Heel Bursitis is a condition that results from an inflammation of a fluid-filled sac (Bursa) that forms under, around, or at the back of the heel bone at the point where the Achilles tendon intersects with the heel. More pain is experienced at the back or center of the hill bone and becomes significantly more painful during the day.

A bursa is a fluid-filled sac that usually cushions joints, tendons, or muscles. They have a lubricating effect on areas where joints, tissues, and muscles meet. They reduce the friction effect during movement.

When the bursae become inflamed, the condition is called bursitis. Inflammation of the bursae may cause pain and discomfort, and limit your ability to move the affected joints.

The only naturally occurring bursa sac in the foot is located between the Achilles tendon and the heel bone (calcaneus). However, due to the occurrence of many “micro-trauma” that our feet experience, the body generates more bursal sacs to protect the joints upon which the trauma has occurred. If the trauma continues to occur, the bursa sac may become inflamed and the patient suffers from bursitis.

Bursitis occurs in three main types. They include Subcutaneous (or Achilles) bursitis Retro-calcaneal bursitis, and Sub-calcaneal (or Plantar Calcaneal) bursitis.

Retrocalcaneal Bursa

These types of bursa are located between the Achilles tendon and the heel bone.

Subcutaneous Calcaneal Bursa

Subcutaneous calcaneus bursa normally occurs between the skin and the point where the heel bone and Achilles tendon attach.

Sub-Calcaneal Bursa (Plantar Calcaneal Bursitis)

It is also called plantar calcaneal bursitis. The bursae occur between the hill bone and a thick fibrous tissue inserting into the heel bone called the fascia. The symptoms of this condition resemble those of plantar fasciitis. An athlete will notice a dull ache under his heel at the point directly under the fat pad. However, the pain in sub-calcaneal bursa is felt majorly more at the centre than in plantar fasciitis also called heel spur. The pain becomes significantly worse during the day.

Causes of Heel Bursitis

  • Repetitive overuse
  • Injury of the ankle when running, walking, or any other physical activity.
  • Tight shoes.
  • Putting on shoes that have a low-cut heel counter.
  • Abnormal pronation/ foot mechanism.
  • Inappropriate training.
  • Poor flexibility.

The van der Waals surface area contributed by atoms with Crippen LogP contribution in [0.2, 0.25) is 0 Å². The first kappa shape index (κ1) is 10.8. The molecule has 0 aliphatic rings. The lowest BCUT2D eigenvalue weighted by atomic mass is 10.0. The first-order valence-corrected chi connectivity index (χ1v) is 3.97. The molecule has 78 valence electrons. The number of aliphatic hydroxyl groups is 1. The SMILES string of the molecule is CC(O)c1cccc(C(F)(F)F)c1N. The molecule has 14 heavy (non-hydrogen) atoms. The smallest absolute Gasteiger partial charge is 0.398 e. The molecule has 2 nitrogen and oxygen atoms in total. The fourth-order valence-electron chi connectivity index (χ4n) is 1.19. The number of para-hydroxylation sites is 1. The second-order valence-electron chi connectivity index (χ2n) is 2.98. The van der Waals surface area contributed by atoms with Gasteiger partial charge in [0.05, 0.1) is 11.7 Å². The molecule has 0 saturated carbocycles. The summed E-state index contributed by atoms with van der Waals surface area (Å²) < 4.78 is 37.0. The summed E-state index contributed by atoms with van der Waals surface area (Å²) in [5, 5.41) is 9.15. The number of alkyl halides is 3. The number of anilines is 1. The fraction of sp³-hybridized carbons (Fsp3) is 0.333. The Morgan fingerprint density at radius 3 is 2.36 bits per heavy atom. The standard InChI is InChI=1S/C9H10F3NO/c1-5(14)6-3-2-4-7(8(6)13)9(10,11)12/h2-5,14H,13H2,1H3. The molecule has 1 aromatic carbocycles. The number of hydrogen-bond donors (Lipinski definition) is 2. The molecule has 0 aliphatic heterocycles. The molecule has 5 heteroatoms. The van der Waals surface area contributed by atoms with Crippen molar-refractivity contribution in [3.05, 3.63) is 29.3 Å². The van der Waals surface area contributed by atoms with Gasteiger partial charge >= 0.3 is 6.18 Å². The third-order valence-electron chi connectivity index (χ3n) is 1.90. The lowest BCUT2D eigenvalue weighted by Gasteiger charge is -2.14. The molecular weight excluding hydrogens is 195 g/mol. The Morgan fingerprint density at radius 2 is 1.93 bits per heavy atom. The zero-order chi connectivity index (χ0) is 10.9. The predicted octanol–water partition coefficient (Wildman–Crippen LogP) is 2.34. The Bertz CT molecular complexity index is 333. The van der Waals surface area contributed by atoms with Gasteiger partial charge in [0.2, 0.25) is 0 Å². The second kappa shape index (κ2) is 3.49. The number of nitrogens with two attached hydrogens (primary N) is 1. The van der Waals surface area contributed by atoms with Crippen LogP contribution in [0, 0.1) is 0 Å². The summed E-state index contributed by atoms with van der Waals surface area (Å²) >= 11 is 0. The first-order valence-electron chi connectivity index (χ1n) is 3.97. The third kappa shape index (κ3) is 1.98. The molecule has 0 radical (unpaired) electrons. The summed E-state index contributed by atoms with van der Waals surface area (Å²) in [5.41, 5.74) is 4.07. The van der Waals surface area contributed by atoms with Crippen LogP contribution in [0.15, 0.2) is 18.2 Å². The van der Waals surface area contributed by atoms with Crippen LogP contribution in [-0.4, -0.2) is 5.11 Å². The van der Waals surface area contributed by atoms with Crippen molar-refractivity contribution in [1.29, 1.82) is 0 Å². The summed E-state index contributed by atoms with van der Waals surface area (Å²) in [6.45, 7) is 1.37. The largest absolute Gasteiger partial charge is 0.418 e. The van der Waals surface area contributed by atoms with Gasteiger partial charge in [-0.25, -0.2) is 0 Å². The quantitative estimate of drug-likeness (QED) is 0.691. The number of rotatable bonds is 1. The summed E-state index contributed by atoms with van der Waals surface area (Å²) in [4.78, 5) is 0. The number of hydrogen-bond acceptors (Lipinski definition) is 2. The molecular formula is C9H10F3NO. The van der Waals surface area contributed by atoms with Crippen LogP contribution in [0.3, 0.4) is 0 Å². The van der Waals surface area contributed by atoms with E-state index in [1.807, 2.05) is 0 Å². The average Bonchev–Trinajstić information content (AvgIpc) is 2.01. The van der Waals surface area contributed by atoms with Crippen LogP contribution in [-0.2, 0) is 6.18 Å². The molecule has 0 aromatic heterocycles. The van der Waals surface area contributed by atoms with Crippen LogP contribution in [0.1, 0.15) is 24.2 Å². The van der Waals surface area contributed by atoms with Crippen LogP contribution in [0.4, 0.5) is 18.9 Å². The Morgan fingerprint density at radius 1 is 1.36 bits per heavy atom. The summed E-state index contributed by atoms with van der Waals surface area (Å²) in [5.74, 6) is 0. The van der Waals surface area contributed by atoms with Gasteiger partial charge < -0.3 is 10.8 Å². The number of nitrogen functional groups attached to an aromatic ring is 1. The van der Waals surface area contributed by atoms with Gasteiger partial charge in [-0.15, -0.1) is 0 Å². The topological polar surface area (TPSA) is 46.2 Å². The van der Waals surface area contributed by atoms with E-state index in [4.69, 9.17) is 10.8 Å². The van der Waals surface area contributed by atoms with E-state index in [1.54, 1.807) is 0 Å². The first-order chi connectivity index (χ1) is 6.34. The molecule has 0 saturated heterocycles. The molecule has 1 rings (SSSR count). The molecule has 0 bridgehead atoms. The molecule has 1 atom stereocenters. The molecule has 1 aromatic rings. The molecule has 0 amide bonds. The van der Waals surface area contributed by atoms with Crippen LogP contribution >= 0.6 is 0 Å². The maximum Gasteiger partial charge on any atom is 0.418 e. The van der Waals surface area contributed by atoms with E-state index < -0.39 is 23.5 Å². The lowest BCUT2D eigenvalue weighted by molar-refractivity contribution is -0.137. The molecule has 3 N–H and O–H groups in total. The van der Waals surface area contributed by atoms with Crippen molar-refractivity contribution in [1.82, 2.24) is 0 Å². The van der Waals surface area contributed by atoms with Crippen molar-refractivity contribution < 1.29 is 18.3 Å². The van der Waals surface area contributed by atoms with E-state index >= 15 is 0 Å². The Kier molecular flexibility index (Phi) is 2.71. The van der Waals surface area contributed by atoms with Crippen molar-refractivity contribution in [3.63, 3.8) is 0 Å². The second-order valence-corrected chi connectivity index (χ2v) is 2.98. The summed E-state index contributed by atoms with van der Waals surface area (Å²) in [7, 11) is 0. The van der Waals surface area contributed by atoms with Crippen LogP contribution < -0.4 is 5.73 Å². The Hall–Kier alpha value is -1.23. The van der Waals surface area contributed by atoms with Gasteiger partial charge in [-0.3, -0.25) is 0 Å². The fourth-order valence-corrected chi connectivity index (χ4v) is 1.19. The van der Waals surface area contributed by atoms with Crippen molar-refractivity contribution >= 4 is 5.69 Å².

Treatment for Heel Bursitis

  • Put on supportive and comfortable shoes. Supportive footwear can help to minimise friction at the back of your heel caused by tight footwear. Shoes that have the Achilles notch or groove at the collar can help to prevent or reduce friction with the Achilles tendon (close to all shoes for exercise have the Achille’s notch).
  • Rest. Resting the foot frequently helps to reduce inflammation. The R.I.C.E formula, which stands for rest, ice, compression, and lastly elevation is recommended by most health practitioners. Before continuing with any activities, it is important for you to wait until you no longer feel any pain or swelling at the back of your foot. It may normally take some weeks before healing completely but after that, the patient may return to his or her normal activities gradually to the level as before the symptoms began.
  • Going back to normal activities, especially ones that cause friction may make the symptoms to flare up before healing.
  •  Orthotics help in enhancing biomechanics, gait, and reduce irritations of the rectal calcaneal bursa. For optimal results, it is important to carry out proper gait assessment and evaluation.
  • Stretching and physical therapy. Stretching of the Achilles tendon may help to alleviate pain. It is important to carry on the stretching exercise even when the pain is no longer felt. This will help to reduce recurrence of the same problem.
  • Padding and Strapping. Strapping helps to reduce friction and rubbing, and provide pressure relief over the affected area.
  • Topical and oral anti-inflammatory medications.
  • Lidocaine patches are sometimes helpful. Physicians can also prescribe topical and oral NSAIDs.
  • Aspiration. Removing fluid from swollen bursa using a syringe can also help to release some pressure.
  • Injection Therapy. Some forms of injection therapy such as prolotherapy may also help in such cases, although they are rarely used. A short period of mobilisation is often recommended as a precaution before the injection to protect the attachment of the Achilles tendon.
  • Shock wave therapy – transmitted through the skin may also enhance blood flow and stimulate healing. This process takes place in a physical therapist’s office and patients often don’t feel any pain.
  • Antibiotics –  Antibiotics are only used to treat specific bursitis. The microorganism that is causing the infection might influence the type of antibiotic that will be used. Oral antibiotics effectively lead to healing among patients of septic bursitis. More challenging cases may require hospitalisation and intravenous injection of antibiotics.
  • Surgery. Some cases of retrocalcaneal bursitis may require bursectomy. In this case, the bursa is removed surgically from the back of the ankle. Since the site has many bones, surgery may result into complications like healing problems at the incision point. However, such cases that need surgery are very rare.
  • Contact us on 03 9077 5915 for further assessment and treatment.